The GE U28B replaced the builder's earlier entry model, the U25B, which proved to be an instant success and remained in production for nearly 10 years. The company wasted no time in getting the U28B, which was slightly more powerful than its earlier counterpart, into production as it followed directly after the U25B in early 1966. Overall, the locomotive appeared almost identical to its predecessor, as there were only minor differences between the two. Once again General Electric found moderate success with the U28B (several railroads that purchased the U25B also bought the model) even though it was in production for only one year. More powerful four-axle models would soon follow the U28B and remain just as successful for GE. As the company released more models, which were more reliable, the U28Bs were slowly retired and by the late 1980s most had been removed from Class I rosters. Today, a few remain in use on shortlines such as the Nashville & Eastern Railroad.
The GE U28B began production in January, 1966 and was virtually identical to the earlier U25B save for being slightly more powerful. It featured the same simple, boxy design that would come to define the Universal series (U28Bs came with a standard low-nose design unless otherwise requested, such as was the case with the Norfolk & Western's order of high hoods). The model utilized GE's 4-cycle FDL16 model prime mover which could produce 2,800 horsepower. It was the same length as a U25B and the same weight, 126 tons. However, the U28B's starting tractive effort was somewhat less at just 70,000 pounds (compared to the U25B's 75,000 pounds). While General Electric used primarily its own internal equipment such as traction motors and generators it did outsource air bakes and compressors to Westinghouse Electric (as it did with virtually all of its models).
Once again GE released a model that was generally reliable and easy to maintain (although complaints were sporadic, as GE worked to refine and pour more money into its locomotive program) even if it didn't win any fashion awards! While the U28B was only built between January and December, 1966 nine different Class I railroads purchased 148 units including the Chicago, Burlington & Quincy; Great Northern; Louisville & Nashville, Milwaukee Road, New York Central, Norfolk & Western, Pittsburgh & Lake Erie, Rock Island (who bought the most, 42), and Southern Pacific (SP picked up GE's four demonstrators, #7025-7028). GE probably would have sold more U28Bs if it had not released the U30B in mid-1966 undercutting the sales potential of its own model.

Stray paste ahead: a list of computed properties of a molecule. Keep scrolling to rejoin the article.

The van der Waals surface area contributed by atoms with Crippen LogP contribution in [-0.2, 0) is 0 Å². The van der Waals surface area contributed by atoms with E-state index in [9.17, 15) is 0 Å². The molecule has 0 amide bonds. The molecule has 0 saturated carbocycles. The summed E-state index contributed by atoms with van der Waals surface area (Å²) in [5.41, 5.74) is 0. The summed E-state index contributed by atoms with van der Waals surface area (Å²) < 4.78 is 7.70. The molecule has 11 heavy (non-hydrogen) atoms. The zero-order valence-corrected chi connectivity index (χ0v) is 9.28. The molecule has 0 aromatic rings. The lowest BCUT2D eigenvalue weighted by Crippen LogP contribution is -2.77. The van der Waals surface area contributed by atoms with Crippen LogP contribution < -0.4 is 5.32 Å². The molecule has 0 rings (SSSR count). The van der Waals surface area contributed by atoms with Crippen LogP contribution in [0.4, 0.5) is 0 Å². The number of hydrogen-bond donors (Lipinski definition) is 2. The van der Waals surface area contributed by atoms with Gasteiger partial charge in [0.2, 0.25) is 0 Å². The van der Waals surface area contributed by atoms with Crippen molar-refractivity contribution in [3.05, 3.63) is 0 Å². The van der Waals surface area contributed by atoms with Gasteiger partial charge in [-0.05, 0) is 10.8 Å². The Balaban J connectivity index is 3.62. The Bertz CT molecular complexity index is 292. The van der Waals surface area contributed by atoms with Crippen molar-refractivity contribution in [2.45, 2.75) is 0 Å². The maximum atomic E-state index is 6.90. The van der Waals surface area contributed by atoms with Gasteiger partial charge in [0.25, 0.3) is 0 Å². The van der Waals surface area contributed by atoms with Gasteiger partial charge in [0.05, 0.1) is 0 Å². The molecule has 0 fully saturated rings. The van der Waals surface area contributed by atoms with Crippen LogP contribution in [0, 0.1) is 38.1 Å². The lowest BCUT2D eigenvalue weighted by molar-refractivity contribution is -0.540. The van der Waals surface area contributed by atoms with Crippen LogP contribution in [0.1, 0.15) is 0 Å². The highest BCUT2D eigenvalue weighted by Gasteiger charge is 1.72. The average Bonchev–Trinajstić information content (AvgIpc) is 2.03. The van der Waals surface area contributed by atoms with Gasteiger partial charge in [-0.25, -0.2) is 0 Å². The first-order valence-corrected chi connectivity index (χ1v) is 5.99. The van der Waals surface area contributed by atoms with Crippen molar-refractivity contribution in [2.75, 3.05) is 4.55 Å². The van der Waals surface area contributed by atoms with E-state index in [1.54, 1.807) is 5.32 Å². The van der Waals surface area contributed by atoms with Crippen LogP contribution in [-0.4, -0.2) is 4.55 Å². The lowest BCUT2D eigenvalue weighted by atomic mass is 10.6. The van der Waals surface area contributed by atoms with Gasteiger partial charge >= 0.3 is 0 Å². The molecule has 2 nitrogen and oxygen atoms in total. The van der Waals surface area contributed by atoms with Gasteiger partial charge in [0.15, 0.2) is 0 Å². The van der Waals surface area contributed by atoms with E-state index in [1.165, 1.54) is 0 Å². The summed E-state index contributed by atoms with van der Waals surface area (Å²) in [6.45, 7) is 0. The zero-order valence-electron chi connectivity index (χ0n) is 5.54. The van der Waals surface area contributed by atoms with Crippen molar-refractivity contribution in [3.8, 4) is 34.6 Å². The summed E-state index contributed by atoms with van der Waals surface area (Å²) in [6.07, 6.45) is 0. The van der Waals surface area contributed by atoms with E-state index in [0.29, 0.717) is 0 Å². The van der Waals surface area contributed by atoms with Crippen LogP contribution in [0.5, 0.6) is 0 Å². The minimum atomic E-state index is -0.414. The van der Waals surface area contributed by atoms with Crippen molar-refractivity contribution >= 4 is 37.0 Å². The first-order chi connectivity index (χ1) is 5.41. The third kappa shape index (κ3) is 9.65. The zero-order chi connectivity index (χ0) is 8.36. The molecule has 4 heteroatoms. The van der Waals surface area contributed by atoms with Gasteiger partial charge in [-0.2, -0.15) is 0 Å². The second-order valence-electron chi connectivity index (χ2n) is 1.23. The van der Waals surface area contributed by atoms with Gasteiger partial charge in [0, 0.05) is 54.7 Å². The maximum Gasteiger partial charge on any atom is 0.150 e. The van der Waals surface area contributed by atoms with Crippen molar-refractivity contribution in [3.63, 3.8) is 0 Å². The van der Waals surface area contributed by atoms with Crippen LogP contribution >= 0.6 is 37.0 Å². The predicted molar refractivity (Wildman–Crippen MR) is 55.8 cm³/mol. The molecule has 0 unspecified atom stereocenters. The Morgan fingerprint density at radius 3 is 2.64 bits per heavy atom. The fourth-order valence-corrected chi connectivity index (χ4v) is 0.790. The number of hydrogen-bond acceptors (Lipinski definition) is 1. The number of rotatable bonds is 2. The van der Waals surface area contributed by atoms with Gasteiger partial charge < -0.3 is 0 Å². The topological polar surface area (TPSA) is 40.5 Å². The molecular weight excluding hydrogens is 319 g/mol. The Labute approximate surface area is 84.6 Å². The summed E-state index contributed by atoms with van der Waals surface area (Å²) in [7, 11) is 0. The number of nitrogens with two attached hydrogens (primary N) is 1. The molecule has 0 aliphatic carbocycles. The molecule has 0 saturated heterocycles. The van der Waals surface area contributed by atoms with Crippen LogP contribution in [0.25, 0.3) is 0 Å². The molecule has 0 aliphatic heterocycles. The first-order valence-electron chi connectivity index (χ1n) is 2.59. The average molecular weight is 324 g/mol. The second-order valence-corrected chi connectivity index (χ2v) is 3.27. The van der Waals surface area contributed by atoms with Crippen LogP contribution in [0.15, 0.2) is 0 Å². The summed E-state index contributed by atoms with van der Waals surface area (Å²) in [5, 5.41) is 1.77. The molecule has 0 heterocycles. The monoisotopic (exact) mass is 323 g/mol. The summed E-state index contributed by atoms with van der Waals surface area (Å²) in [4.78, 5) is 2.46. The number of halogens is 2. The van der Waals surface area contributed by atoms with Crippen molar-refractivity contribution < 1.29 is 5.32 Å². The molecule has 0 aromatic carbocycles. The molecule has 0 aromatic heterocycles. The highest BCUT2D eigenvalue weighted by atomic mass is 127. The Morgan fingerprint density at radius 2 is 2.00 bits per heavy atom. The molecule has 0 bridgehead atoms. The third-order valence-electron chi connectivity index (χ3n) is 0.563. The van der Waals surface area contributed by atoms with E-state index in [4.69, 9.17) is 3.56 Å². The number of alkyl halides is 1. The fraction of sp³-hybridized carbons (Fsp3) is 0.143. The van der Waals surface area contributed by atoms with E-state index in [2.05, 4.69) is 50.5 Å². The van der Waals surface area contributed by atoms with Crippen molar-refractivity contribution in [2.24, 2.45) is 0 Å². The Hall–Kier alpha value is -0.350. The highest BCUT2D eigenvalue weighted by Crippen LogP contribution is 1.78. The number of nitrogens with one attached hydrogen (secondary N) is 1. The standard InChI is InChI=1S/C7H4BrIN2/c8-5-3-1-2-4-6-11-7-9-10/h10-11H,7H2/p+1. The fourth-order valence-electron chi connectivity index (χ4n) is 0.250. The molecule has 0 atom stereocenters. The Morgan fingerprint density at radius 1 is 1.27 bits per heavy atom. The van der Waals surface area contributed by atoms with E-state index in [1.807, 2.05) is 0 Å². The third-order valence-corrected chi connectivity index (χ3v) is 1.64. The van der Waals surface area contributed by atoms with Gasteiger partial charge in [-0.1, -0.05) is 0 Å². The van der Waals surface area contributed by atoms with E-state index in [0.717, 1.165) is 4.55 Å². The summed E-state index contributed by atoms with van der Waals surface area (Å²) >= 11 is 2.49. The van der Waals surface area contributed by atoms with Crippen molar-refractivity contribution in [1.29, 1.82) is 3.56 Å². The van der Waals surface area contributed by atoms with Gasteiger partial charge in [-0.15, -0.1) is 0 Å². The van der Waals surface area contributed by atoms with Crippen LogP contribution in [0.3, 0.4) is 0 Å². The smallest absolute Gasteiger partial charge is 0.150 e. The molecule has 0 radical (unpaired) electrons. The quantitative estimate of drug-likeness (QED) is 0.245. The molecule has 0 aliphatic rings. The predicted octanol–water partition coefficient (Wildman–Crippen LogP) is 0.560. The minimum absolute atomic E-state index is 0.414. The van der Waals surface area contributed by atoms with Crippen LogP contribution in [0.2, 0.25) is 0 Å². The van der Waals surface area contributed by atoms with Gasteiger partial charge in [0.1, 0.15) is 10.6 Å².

The U28B may have also sold more unit had it not been simply for industry leader EMD. Both GE and Alco had a difficult time gaining any type of footing during the 1960s given the immense success of EMD models during this time from the GP7 and GP9 of the 1950s to the GP30, GP35, and GP38 a decade later that between them (and their variants) literally sold thousands upon thousands of examples. Additionally by the 1960s, railroads were beginning to order six-axle locomotives in larger numbers given their benefits of increased traction and weight distribution. As such, late model U-boats like the U30C, U33C, and U36C sold more than 1,000 examples between 1966 and 1975.
Likely due to their low production numbers (for GE models), unfortunately today, no GE U28Bs are known to be preserved aside from those units that remain in use on shortlines. Also, for a total production roster and technical data of GE U28Bs please click here. Lastly, for more information about the GE U28B and all of the builder's U-boat models please refer to the chart below.
GE U-Boat Road Switchers
|Model Type||Units Built||Date Built||Horsepower|
For more information on the General Electric Universal series consider Mike Schafer’s Vintage Diesel Locomotives, which looks at virtually all of the classic builders and models from Alco PAs to early EMD Geeps. If you’re interested in classic GEs, or diesels in general, this book gives an excellent general history of both. You may also want to consider the book Evolution of the American Diesel Locomotive by author J. Parker Lamb. As the title implies the book looks at the history and development of the diesel locomotives, covering 200 pages, from its earliest beginnings to the newest designs and models operated today. If you're interested in perhaps purchasing either (or both) of these books please visit the links below which will take you to ordering information through Amazon.com, the trusted online shopping network.